Valérie Thérèse Bart is a proud self-proclaimed Franco-VietnAmericaine. Born in France to Vietnamese refugee parents, she and her family eventually made their way to the US in the 1990s.

Theater came to her “late” in life, after having tried fashion and hating the business part. She started to work at the costume shop of a community college—her first experiences with live theater. Watching stories come to life and feeling privileged to be behind-the-scenes to witness the making of theater magic was thrilling. This eventually led her to an undergrad degree from UCLA.

After a few years freelancing and before applying and then attending the Yale School of Drama, she decided to take a 2-week intensive workshop, entitled “The Collaborative Process: Directors and Designers” taught by Ming Cho Lee and Constance Hoffman through a summer program at the Kennedy Center American College Theatre Festival, where she was among 24 people of various ages/backgrounds—teachers, early career professionals, undergrad/grad students—and they had mock production meetings on various “paper” projects of major pieces of theater and opera. She walked away from that workshop with eyes open to the power of the conversation, the true essence of collaboration.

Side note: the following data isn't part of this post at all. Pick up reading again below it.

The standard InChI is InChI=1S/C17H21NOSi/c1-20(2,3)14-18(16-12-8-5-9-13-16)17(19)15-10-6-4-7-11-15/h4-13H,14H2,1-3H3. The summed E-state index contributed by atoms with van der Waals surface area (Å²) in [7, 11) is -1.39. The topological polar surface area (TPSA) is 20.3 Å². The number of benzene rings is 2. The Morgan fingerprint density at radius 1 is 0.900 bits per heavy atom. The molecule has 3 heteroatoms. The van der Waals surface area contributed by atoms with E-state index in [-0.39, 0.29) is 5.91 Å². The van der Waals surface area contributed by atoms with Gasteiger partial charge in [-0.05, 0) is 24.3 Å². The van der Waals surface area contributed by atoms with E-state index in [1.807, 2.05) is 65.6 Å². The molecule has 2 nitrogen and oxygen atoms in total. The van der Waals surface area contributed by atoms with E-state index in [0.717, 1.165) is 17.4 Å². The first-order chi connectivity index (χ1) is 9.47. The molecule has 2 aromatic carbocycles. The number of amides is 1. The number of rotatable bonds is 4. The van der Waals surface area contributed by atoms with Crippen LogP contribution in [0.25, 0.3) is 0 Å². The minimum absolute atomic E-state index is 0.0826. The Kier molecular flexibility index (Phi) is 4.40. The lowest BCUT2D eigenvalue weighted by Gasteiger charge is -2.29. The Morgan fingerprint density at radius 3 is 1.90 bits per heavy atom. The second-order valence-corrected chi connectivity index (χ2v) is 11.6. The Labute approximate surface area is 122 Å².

Costume/scenic design is the perfect way into storytelling—through characters with what they are wearing and why, and the environment they find themselves in. It makes one delve into the psychology and the thought process behind choices. Good designers approach a script as a director and actor would by asking the questions of who/what/when/where/how and why. And it makes complete sense to her that this can combine all of her favorite things: storytelling (comics/RPG books), clothing/expression (fashion design), movement/choreography (dance), mood/theme/score (music).

She hopes to create work that is collaborative, open-minded and truly diverse because she comes from multi-ethnic/multi-cultural backgrounds and sees the world as such. While it is very important to have ethnocentric projects for Asian Americans or African Americans, etc, it is more important for her to have an all-inclusive way of telling stories. She wants to see diversity without having to think about it—not completely white, or all black, or yellow, but layered and mixed, like she is.

Valérie currently resides in New York with her loving husband Rick, their amazing son Étienne,  and their awesome black cat, HoBart.